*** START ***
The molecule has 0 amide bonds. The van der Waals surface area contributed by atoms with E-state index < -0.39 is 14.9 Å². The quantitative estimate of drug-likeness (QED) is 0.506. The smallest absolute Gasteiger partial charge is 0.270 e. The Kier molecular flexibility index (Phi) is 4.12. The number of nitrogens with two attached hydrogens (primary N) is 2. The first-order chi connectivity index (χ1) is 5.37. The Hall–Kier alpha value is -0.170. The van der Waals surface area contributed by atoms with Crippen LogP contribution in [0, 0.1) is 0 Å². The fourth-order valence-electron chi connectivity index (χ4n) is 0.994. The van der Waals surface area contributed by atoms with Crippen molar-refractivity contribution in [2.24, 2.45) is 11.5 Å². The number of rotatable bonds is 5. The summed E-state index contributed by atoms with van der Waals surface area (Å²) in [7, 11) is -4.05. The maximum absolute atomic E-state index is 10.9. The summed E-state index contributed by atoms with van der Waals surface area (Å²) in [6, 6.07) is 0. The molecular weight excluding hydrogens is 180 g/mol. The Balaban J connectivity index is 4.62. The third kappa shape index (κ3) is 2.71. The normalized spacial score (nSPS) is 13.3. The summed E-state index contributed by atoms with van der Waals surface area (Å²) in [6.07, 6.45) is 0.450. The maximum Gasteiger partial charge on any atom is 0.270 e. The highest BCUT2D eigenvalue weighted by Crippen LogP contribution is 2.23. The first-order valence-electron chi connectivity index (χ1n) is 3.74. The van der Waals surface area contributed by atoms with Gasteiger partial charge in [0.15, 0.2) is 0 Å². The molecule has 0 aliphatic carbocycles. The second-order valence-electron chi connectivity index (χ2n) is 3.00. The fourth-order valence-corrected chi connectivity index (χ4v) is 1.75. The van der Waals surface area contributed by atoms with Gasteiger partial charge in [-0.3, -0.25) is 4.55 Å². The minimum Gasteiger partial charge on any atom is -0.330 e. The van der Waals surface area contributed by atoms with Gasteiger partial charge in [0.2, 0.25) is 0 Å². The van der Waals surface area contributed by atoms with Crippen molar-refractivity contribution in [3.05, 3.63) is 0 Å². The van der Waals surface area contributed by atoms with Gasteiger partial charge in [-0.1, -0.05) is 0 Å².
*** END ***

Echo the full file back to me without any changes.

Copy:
The molecule has 0 amide bonds. The van der Waals surface area contributed by atoms with E-state index < -0.39 is 14.9 Å². The quantitative estimate of drug-likeness (QED) is 0.506. The smallest absolute Gasteiger partial charge is 0.270 e. The Kier molecular flexibility index (Phi) is 4.12. The number of nitrogens with two attached hydrogens (primary N) is 2. The first-order chi connectivity index (χ1) is 5.37. The Hall–Kier alpha value is -0.170. The van der Waals surface area contributed by atoms with Crippen LogP contribution in [0, 0.1) is 0 Å². The fourth-order valence-electron chi connectivity index (χ4n) is 0.994. The van der Waals surface area contributed by atoms with Crippen molar-refractivity contribution in [2.24, 2.45) is 11.5 Å². The number of rotatable bonds is 5. The summed E-state index contributed by atoms with van der Waals surface area (Å²) in [7, 11) is -4.05. The maximum absolute atomic E-state index is 10.9. The summed E-state index contributed by atoms with van der Waals surface area (Å²) in [6, 6.07) is 0. The molecular weight excluding hydrogens is 180 g/mol. The Balaban J connectivity index is 4.62. The third kappa shape index (κ3) is 2.71. The normalized spacial score (nSPS) is 13.3. The summed E-state index contributed by atoms with van der Waals surface area (Å²) in [6.07, 6.45) is 0.450. The maximum Gasteiger partial charge on any atom is 0.270 e. The highest BCUT2D eigenvalue weighted by Crippen LogP contribution is 2.23. The first-order valence-electron chi connectivity index (χ1n) is 3.74. The van der Waals surface area contributed by atoms with Gasteiger partial charge in [0.15, 0.2) is 0 Å². The molecule has 0 aliphatic carbocycles. The second-order valence-electron chi connectivity index (χ2n) is 3.00. The fourth-order valence-corrected chi connectivity index (χ4v) is 1.75. The van der Waals surface area contributed by atoms with Gasteiger partial charge in [-0.3, -0.25) is 4.55 Å². The minimum Gasteiger partial charge on any atom is -0.330 e. The van der Waals surface area contributed by atoms with Gasteiger partial charge in [0.2, 0.25) is 0 Å². The van der Waals surface area contributed by atoms with Crippen molar-refractivity contribution in [3.05, 3.63) is 0 Å². The van der Waals surface area contributed by atoms with Gasteiger partial charge in [-0.1, -0.05) is 0 Å².